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Subjects

Study participants met DSM-IV criteria for schizophrenia or schizoaffective disorder as determined by a diagnostic checklist based on a structured interview. Subjects’ illness had shown evidence of treatment resistance, defined as at least one trial of a conventional antipsychotic at a dose equivalent to 600 mg/day of chlorpromazine, a second trial of a different conventional antipsychotic at a dose equivalent to 250–500 mg/day of chlorpromazine, and at least a moderate severity score on one of the Brief Psychiatric Rating Scale (BPRS) (19) psychotic symptom subscale items or on one of the Scale for Assessment of Negative Symptoms (20) global subscales. Last, subjects were 18–60 years of age and were living in the community or judged potentially dischargeable from the hospital. Exclusion criteria were diagnosis of neuroleptic malignant syndrome with recurrence upon rechallenge, history of CNS pathology, pregnancy, or mental retardation that precluded understanding study participation or assessment procedures.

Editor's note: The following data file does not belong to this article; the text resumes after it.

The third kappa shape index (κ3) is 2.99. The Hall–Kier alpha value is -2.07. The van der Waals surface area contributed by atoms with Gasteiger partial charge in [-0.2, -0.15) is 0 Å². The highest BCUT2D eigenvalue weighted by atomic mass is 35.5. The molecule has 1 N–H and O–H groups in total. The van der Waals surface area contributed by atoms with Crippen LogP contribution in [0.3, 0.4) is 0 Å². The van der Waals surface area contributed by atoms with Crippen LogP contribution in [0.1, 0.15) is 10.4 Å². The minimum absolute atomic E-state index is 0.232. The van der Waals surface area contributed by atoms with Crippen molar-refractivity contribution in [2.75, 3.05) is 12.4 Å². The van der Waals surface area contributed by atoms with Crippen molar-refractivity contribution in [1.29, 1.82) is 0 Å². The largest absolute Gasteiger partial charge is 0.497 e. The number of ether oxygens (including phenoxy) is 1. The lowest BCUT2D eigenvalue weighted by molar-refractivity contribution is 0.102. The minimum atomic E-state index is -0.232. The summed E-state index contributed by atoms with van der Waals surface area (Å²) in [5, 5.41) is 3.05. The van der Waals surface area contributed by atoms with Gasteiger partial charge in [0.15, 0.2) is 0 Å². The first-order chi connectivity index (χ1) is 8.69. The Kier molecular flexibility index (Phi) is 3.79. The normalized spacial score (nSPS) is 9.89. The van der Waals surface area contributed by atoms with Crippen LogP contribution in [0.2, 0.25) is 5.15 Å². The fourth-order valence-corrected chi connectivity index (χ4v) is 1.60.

Of the subjects recruited for the parent study (N=107), 97 completed baseline spatial working memory tests. Fifty subjects were randomly assigned to treatment with risperidone, and 47 received clozapine. Demographic variables (age, gender, education, ethnicity) by drug group are presented in t1.

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Assessments